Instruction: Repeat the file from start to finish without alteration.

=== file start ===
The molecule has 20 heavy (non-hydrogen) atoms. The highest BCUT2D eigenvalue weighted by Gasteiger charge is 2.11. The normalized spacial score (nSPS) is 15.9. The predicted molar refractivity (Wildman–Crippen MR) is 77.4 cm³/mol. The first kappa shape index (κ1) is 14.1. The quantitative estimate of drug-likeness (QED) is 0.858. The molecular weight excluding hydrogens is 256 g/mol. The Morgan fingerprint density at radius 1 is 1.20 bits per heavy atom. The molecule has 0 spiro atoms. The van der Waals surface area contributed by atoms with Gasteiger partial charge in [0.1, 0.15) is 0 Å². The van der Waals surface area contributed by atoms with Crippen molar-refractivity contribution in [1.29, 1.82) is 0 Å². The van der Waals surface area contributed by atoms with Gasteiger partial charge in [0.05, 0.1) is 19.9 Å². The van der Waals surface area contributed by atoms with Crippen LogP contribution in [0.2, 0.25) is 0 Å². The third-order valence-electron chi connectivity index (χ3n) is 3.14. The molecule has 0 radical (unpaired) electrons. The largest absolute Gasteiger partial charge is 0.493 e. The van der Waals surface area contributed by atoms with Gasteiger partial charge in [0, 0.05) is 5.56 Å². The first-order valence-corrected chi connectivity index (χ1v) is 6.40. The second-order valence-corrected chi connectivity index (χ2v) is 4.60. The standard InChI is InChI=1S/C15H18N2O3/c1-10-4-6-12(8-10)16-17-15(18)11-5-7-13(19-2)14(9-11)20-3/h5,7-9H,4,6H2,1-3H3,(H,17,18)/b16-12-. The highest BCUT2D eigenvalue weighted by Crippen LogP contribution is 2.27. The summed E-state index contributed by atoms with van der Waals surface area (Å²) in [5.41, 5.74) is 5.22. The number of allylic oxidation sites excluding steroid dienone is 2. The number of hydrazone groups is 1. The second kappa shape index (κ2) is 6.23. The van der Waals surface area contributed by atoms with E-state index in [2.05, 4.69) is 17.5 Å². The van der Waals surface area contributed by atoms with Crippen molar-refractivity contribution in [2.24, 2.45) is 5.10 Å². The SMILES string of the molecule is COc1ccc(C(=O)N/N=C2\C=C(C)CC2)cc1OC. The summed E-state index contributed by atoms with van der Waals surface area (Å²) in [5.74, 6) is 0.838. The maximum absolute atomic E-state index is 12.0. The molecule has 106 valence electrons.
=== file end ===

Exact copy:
The molecule has 20 heavy (non-hydrogen) atoms. The highest BCUT2D eigenvalue weighted by Gasteiger charge is 2.11. The normalized spacial score (nSPS) is 15.9. The predicted molar refractivity (Wildman–Crippen MR) is 77.4 cm³/mol. The first kappa shape index (κ1) is 14.1. The quantitative estimate of drug-likeness (QED) is 0.858. The molecular weight excluding hydrogens is 256 g/mol. The Morgan fingerprint density at radius 1 is 1.20 bits per heavy atom. The molecule has 0 spiro atoms. The van der Waals surface area contributed by atoms with Gasteiger partial charge in [0.1, 0.15) is 0 Å². The van der Waals surface area contributed by atoms with Crippen molar-refractivity contribution in [1.29, 1.82) is 0 Å². The van der Waals surface area contributed by atoms with Gasteiger partial charge in [0.05, 0.1) is 19.9 Å². The van der Waals surface area contributed by atoms with Crippen LogP contribution in [0.2, 0.25) is 0 Å². The third-order valence-electron chi connectivity index (χ3n) is 3.14. The molecule has 0 radical (unpaired) electrons. The largest absolute Gasteiger partial charge is 0.493 e. The van der Waals surface area contributed by atoms with Gasteiger partial charge in [0, 0.05) is 5.56 Å². The first-order valence-corrected chi connectivity index (χ1v) is 6.40. The second-order valence-corrected chi connectivity index (χ2v) is 4.60. The standard InChI is InChI=1S/C15H18N2O3/c1-10-4-6-12(8-10)16-17-15(18)11-5-7-13(19-2)14(9-11)20-3/h5,7-9H,4,6H2,1-3H3,(H,17,18)/b16-12-. The highest BCUT2D eigenvalue weighted by Crippen LogP contribution is 2.27. The summed E-state index contributed by atoms with van der Waals surface area (Å²) in [5.41, 5.74) is 5.22. The number of allylic oxidation sites excluding steroid dienone is 2. The number of hydrazone groups is 1. The second kappa shape index (κ2) is 6.23. The van der Waals surface area contributed by atoms with E-state index in [2.05, 4.69) is 17.5 Å². The van der Waals surface area contributed by atoms with Crippen molar-refractivity contribution in [2.24, 2.45) is 5.10 Å². The SMILES string of the molecule is COc1ccc(C(=O)N/N=C2\C=C(C)CC2)cc1OC. The summed E-state index contributed by atoms with van der Waals surface area (Å²) in [5.74, 6) is 0.838. The maximum absolute atomic E-state index is 12.0. The molecule has 106 valence electrons.